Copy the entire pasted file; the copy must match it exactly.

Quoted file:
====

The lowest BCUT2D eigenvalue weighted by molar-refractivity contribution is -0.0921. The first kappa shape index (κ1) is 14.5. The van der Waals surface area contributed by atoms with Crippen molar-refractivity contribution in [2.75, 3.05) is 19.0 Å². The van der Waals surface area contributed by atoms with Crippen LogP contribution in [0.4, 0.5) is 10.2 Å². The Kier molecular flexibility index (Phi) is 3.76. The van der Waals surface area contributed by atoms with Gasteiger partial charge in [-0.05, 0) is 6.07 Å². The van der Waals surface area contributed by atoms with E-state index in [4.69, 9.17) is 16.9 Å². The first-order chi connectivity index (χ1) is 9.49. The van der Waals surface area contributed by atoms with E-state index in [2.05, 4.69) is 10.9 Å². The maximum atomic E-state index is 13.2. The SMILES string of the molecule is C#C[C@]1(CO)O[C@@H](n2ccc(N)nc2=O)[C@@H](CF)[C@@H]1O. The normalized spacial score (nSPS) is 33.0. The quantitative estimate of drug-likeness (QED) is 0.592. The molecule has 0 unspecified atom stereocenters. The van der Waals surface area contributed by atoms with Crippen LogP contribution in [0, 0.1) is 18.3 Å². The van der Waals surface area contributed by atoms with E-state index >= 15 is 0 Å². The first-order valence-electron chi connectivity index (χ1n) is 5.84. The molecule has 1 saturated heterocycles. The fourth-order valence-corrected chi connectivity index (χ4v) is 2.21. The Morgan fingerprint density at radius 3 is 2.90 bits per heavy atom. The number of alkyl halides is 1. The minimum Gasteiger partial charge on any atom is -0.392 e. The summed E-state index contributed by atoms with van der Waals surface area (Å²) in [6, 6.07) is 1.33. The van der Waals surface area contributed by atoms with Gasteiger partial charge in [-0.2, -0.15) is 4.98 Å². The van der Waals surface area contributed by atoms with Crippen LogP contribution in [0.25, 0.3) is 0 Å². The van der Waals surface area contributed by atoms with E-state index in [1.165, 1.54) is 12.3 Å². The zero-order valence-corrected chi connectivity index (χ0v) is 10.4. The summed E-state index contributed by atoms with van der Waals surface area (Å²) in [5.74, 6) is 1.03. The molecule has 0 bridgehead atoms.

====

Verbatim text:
The lowest BCUT2D eigenvalue weighted by molar-refractivity contribution is -0.0921. The first kappa shape index (κ1) is 14.5. The van der Waals surface area contributed by atoms with Crippen molar-refractivity contribution in [2.75, 3.05) is 19.0 Å². The van der Waals surface area contributed by atoms with Crippen LogP contribution in [0.4, 0.5) is 10.2 Å². The Kier molecular flexibility index (Phi) is 3.76. The van der Waals surface area contributed by atoms with Gasteiger partial charge in [-0.05, 0) is 6.07 Å². The van der Waals surface area contributed by atoms with E-state index in [4.69, 9.17) is 16.9 Å². The first-order chi connectivity index (χ1) is 9.49. The van der Waals surface area contributed by atoms with E-state index in [2.05, 4.69) is 10.9 Å². The maximum atomic E-state index is 13.2. The SMILES string of the molecule is C#C[C@]1(CO)O[C@@H](n2ccc(N)nc2=O)[C@@H](CF)[C@@H]1O. The normalized spacial score (nSPS) is 33.0. The quantitative estimate of drug-likeness (QED) is 0.592. The molecule has 0 unspecified atom stereocenters. The van der Waals surface area contributed by atoms with Crippen LogP contribution in [0, 0.1) is 18.3 Å². The van der Waals surface area contributed by atoms with E-state index >= 15 is 0 Å². The first-order valence-electron chi connectivity index (χ1n) is 5.84. The molecule has 1 saturated heterocycles. The fourth-order valence-corrected chi connectivity index (χ4v) is 2.21. The Morgan fingerprint density at radius 3 is 2.90 bits per heavy atom. The number of alkyl halides is 1. The minimum Gasteiger partial charge on any atom is -0.392 e. The summed E-state index contributed by atoms with van der Waals surface area (Å²) in [6, 6.07) is 1.33. The van der Waals surface area contributed by atoms with Gasteiger partial charge in [-0.2, -0.15) is 4.98 Å². The van der Waals surface area contributed by atoms with Crippen LogP contribution in [0.25, 0.3) is 0 Å². The van der Waals surface area contributed by atoms with E-state index in [1.165, 1.54) is 12.3 Å². The zero-order valence-corrected chi connectivity index (χ0v) is 10.4. The summed E-state index contributed by atoms with van der Waals surface area (Å²) in [5.74, 6) is 1.03. The molecule has 0 bridgehead atoms.